Eye movements are now widely used as experimental tools in the neurosciences, including studies of memory and volition. The popularity of eye movements derives from their accessibility for measurement and analysis, combined with a broad understanding of their neural substrate. Clinicians mainly depend on basic aspects of gaze control to guide their diagnosis, such as how the brain makes the eyes move together (conjugacy). The proposed research takes aim at several of these basic aspects of the control of eye movements, including properties that are critical for vision to remain clear and single. It also applies one of these basic properties, the conjugacy of horizontal fast movements, to develop a simple model to study the common complaint of fatigue in multiple sclerosis (MS). The research strategy will be to investigate gaze abnormalities by applying and testing current models for the control of eye movements that have been developed from both basic and clinical studies: translational research. The three specific aims grow from work accomplished during the prior funding period: The first project concerns the beginning and ending of rapid eye movements (saccades). The first hypothesis to be tested is that the mechanism generating the beginning of saccades consists of a sudden, stereotyped activation of saccade-generating burst neurons when inhibition is removed from them (post-inhibitory rebound discharge). A second hypothesis is that the ending of saccades is determined by when the cerebellar fastigial nucleus switches firing from excitatory to inhibitory burst neurons. The second project aims to develop an ocular motor model for the phenomenon of fatigue in MS. Preliminary studies indicate that the peak velocity of adducting movements declines relative to the peak velocity of abducting movements during repetitive saccades (a fatigue test) made by MS patients but not by control subjects. The third project aims to better understand a form of acquired nystagmus (oculopalatal tremor) that impairs vision. A current model for these oscillations will be tested using detailed findings from a treatment trial of memantine versus gabapentin completed during the prior funding period.

Public Health Relevance

Taken together, the three proposed projects will provide new information concerning the pathogenesis and treatment of common and visually disabling disorders of eye movements. Eye movements will also be put to work as an experimental tool to investigate the mechanism of generalized fatigue, which afflicts most patients with MS.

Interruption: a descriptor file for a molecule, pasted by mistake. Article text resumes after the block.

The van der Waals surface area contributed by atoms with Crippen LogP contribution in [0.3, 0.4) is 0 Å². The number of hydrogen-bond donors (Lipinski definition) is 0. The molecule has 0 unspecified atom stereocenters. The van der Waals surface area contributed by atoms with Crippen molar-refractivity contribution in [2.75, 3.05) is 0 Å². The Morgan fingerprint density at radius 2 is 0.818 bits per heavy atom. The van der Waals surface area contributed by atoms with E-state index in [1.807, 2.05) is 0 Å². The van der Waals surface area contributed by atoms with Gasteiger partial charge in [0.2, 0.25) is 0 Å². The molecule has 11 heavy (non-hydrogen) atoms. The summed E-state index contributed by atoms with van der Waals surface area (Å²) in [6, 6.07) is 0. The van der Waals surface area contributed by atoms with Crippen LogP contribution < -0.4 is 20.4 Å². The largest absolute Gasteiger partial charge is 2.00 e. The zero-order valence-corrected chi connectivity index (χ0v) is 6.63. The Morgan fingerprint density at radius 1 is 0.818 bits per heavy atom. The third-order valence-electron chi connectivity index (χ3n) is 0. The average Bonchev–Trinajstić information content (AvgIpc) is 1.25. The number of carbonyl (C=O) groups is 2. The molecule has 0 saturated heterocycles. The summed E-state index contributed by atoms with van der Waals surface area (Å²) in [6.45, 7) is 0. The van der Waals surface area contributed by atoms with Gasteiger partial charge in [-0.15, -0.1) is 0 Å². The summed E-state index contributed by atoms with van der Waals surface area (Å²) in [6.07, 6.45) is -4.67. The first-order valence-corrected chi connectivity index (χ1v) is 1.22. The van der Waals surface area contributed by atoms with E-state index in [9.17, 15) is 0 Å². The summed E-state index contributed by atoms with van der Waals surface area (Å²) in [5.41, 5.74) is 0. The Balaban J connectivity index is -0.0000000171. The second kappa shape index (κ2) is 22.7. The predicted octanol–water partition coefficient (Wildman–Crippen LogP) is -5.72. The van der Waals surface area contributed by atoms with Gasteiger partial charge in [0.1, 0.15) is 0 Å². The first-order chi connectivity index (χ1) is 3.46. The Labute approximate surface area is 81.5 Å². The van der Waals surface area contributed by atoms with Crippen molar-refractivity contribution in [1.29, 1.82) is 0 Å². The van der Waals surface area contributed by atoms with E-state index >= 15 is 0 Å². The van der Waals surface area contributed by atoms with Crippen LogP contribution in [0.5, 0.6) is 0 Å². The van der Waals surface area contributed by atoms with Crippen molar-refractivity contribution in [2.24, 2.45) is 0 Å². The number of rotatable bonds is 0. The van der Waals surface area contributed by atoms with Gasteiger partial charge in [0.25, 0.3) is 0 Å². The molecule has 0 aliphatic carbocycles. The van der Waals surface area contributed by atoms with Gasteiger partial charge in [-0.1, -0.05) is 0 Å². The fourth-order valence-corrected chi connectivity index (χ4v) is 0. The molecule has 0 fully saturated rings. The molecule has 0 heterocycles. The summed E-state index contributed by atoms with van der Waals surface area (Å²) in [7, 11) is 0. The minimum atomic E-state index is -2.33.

Agency
National Institute of Health (NIH)
Institute
National Eye Institute (NEI)
Type
Research Project (R01)
Project #
5R01EY006717-26
Application #
8215703
Study Section
Special Emphasis Panel (ZRG1-IFCN-A (02))
Program Officer
Araj, Houmam H
Project Start
1986-12-01
Project End
2013-09-30
Budget Start
2012-02-01
Budget End
2013-09-30
Support Year
26
Fiscal Year
2012
Total Cost
$150,720
Indirect Cost
$54,720
Name
Case Western Reserve University
Department
Neurosciences
Type
Schools of Medicine
DUNS #
077758407
City
Cleveland
State
OH
Country
United States
Zip Code
44106
Shaikh, Aasef G (2016) Abnormal head oscillations in neuro-ophthalmology and neuro-otology. Curr Opin Neurol 29:94-103
Shaikh, Aasef G; Otero-Millan, Jorge; Kumar, Priyanka et al. (2016) Abnormal Fixational Eye Movements in Amblyopia. PLoS One 11:e0149953
Shaikh, Aasef G; Ghasia, Fatema F; DeLong, Mahlon R et al. (2015) Ocular palatal tremor plus dystonia - new syndromic association. Mov Disord Clin Pract 2:267-270
McCamy, Michael B; Otero-Millan, Jorge; Leigh, R John et al. (2015) Simultaneous recordings of human microsaccades and drifts with a contemporary video eye tracker and the search coil technique. PLoS One 10:e0128428
Shaikh, Aasef G; Ghasia, Fatema F (2015) Neuro-ophthalmology of type 1 Chiari malformation. Expert Rev Ophthalmol 10:351-357
Ghasia, Fatema F; Shaikh, Aasef G; Jacobs, Jonathan et al. (2015) Cross-coupled eye movement supports neural origin of pattern strabismus. Invest Ophthalmol Vis Sci 56:2855-66
Ghasia, Fatema F; Gulati, Deepak; Westbrook, Edward L et al. (2014) Viewing condition dependence of the gaze-evoked nystagmus in Arnold Chiari type 1 malformation. J Neurol Sci 339:134-9
Schneider, Rosalyn; Walker, Mark F (2014) Amplitude and frequency prediction in the translational vestibulo-ocular reflex. J Vestib Res 24:357-64
Shaikh, Aasef G; Ghasia, Fatema F (2014) Gaze holding after anterior-inferior temporal lobectomy. Neurol Sci 35:1749-56
Schneider, Rosalyn; Liao, Ke; Walker, Mark F et al. (2014) Behavior of the human translational vestibulo-ocular reflex during simultaneous head translation and rotation. J Vestib Res 24:329-33

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